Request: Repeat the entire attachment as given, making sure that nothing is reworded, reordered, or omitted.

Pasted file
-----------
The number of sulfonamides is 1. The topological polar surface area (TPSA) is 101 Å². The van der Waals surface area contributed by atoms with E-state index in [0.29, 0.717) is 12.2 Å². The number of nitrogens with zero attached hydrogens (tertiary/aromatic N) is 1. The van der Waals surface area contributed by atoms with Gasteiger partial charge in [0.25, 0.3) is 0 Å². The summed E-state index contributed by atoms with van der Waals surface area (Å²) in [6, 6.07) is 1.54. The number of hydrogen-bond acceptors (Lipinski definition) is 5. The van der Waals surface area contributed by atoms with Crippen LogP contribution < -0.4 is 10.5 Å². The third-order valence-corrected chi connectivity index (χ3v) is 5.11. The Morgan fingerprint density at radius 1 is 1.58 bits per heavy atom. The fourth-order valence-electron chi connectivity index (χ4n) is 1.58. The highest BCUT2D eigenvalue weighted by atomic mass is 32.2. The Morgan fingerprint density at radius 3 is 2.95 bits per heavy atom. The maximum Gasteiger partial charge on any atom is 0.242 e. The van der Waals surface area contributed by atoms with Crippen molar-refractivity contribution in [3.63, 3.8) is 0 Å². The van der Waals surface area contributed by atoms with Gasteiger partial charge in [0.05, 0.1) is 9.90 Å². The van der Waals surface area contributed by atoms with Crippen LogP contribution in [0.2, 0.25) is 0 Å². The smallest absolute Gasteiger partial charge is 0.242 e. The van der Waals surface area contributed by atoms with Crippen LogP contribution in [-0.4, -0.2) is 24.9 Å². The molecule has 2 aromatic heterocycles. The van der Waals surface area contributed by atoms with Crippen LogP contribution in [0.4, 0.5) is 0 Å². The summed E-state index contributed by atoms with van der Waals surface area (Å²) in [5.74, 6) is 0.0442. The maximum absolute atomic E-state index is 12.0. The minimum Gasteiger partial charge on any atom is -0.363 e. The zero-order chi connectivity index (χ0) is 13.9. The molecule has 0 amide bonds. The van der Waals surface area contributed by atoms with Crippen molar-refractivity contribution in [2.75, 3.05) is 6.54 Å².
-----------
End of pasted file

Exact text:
The number of sulfonamides is 1. The topological polar surface area (TPSA) is 101 Å². The van der Waals surface area contributed by atoms with E-state index in [0.29, 0.717) is 12.2 Å². The number of nitrogens with zero attached hydrogens (tertiary/aromatic N) is 1. The van der Waals surface area contributed by atoms with Gasteiger partial charge in [0.25, 0.3) is 0 Å². The summed E-state index contributed by atoms with van der Waals surface area (Å²) in [6, 6.07) is 1.54. The number of hydrogen-bond acceptors (Lipinski definition) is 5. The van der Waals surface area contributed by atoms with Crippen LogP contribution < -0.4 is 10.5 Å². The third-order valence-corrected chi connectivity index (χ3v) is 5.11. The Morgan fingerprint density at radius 1 is 1.58 bits per heavy atom. The fourth-order valence-electron chi connectivity index (χ4n) is 1.58. The highest BCUT2D eigenvalue weighted by atomic mass is 32.2. The Morgan fingerprint density at radius 3 is 2.95 bits per heavy atom. The maximum Gasteiger partial charge on any atom is 0.242 e. The van der Waals surface area contributed by atoms with Crippen molar-refractivity contribution in [3.63, 3.8) is 0 Å². The van der Waals surface area contributed by atoms with Gasteiger partial charge in [0.05, 0.1) is 9.90 Å². The van der Waals surface area contributed by atoms with Crippen LogP contribution in [0.2, 0.25) is 0 Å². The smallest absolute Gasteiger partial charge is 0.242 e. The van der Waals surface area contributed by atoms with Crippen LogP contribution in [-0.4, -0.2) is 24.9 Å². The molecule has 2 aromatic heterocycles. The van der Waals surface area contributed by atoms with Crippen LogP contribution in [0.4, 0.5) is 0 Å². The summed E-state index contributed by atoms with van der Waals surface area (Å²) in [5.74, 6) is 0.0442. The maximum absolute atomic E-state index is 12.0. The minimum Gasteiger partial charge on any atom is -0.363 e. The zero-order chi connectivity index (χ0) is 13.9. The molecule has 0 amide bonds. The van der Waals surface area contributed by atoms with Crippen molar-refractivity contribution in [2.75, 3.05) is 6.54 Å².